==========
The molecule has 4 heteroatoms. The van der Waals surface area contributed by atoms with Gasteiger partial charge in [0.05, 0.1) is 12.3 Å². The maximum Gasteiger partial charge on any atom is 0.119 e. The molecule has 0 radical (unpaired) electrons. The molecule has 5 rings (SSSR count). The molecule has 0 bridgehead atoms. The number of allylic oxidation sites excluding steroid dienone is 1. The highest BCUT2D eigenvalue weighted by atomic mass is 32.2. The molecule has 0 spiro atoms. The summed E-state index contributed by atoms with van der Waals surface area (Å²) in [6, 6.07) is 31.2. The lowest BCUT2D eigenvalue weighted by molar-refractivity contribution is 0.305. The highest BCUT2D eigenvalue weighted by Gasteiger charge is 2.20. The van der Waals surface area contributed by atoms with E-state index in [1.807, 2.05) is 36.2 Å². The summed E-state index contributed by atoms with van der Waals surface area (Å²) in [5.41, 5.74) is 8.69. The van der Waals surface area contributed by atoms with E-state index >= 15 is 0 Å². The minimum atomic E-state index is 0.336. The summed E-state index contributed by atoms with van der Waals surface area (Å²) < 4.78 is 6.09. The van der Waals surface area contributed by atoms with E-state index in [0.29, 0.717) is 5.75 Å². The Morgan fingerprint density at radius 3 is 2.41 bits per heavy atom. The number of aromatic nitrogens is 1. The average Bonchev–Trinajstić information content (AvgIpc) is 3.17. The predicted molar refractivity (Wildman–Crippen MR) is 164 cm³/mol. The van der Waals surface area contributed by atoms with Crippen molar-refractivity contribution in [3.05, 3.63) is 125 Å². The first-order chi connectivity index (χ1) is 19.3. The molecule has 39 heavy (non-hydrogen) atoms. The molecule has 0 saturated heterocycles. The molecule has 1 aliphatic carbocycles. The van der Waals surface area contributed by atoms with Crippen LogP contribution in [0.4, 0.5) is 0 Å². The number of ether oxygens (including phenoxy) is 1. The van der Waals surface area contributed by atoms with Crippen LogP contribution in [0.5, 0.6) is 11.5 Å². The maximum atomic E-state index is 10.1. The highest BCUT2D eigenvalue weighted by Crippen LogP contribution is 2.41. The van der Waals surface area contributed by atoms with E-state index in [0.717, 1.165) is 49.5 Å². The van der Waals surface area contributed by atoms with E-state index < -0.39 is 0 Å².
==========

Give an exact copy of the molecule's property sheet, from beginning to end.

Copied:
The molecule has 4 heteroatoms. The van der Waals surface area contributed by atoms with Gasteiger partial charge in [0.05, 0.1) is 12.3 Å². The maximum Gasteiger partial charge on any atom is 0.119 e. The molecule has 0 radical (unpaired) electrons. The molecule has 5 rings (SSSR count). The molecule has 0 bridgehead atoms. The number of allylic oxidation sites excluding steroid dienone is 1. The highest BCUT2D eigenvalue weighted by atomic mass is 32.2. The molecule has 0 spiro atoms. The summed E-state index contributed by atoms with van der Waals surface area (Å²) in [6, 6.07) is 31.2. The lowest BCUT2D eigenvalue weighted by molar-refractivity contribution is 0.305. The highest BCUT2D eigenvalue weighted by Gasteiger charge is 2.20. The van der Waals surface area contributed by atoms with E-state index in [1.807, 2.05) is 36.2 Å². The summed E-state index contributed by atoms with van der Waals surface area (Å²) in [5.41, 5.74) is 8.69. The van der Waals surface area contributed by atoms with E-state index >= 15 is 0 Å². The minimum atomic E-state index is 0.336. The summed E-state index contributed by atoms with van der Waals surface area (Å²) < 4.78 is 6.09. The van der Waals surface area contributed by atoms with E-state index in [0.29, 0.717) is 5.75 Å². The Morgan fingerprint density at radius 3 is 2.41 bits per heavy atom. The number of aromatic nitrogens is 1. The average Bonchev–Trinajstić information content (AvgIpc) is 3.17. The predicted molar refractivity (Wildman–Crippen MR) is 164 cm³/mol. The van der Waals surface area contributed by atoms with Crippen molar-refractivity contribution in [3.05, 3.63) is 125 Å². The first-order chi connectivity index (χ1) is 19.3. The molecule has 39 heavy (non-hydrogen) atoms. The molecule has 0 saturated heterocycles. The molecule has 1 aliphatic carbocycles. The van der Waals surface area contributed by atoms with Crippen LogP contribution in [0.4, 0.5) is 0 Å². The number of ether oxygens (including phenoxy) is 1. The van der Waals surface area contributed by atoms with Crippen LogP contribution in [0.5, 0.6) is 11.5 Å². The maximum atomic E-state index is 10.1. The highest BCUT2D eigenvalue weighted by Crippen LogP contribution is 2.41. The van der Waals surface area contributed by atoms with E-state index in [0.717, 1.165) is 49.5 Å². The van der Waals surface area contributed by atoms with E-state index < -0.39 is 0 Å².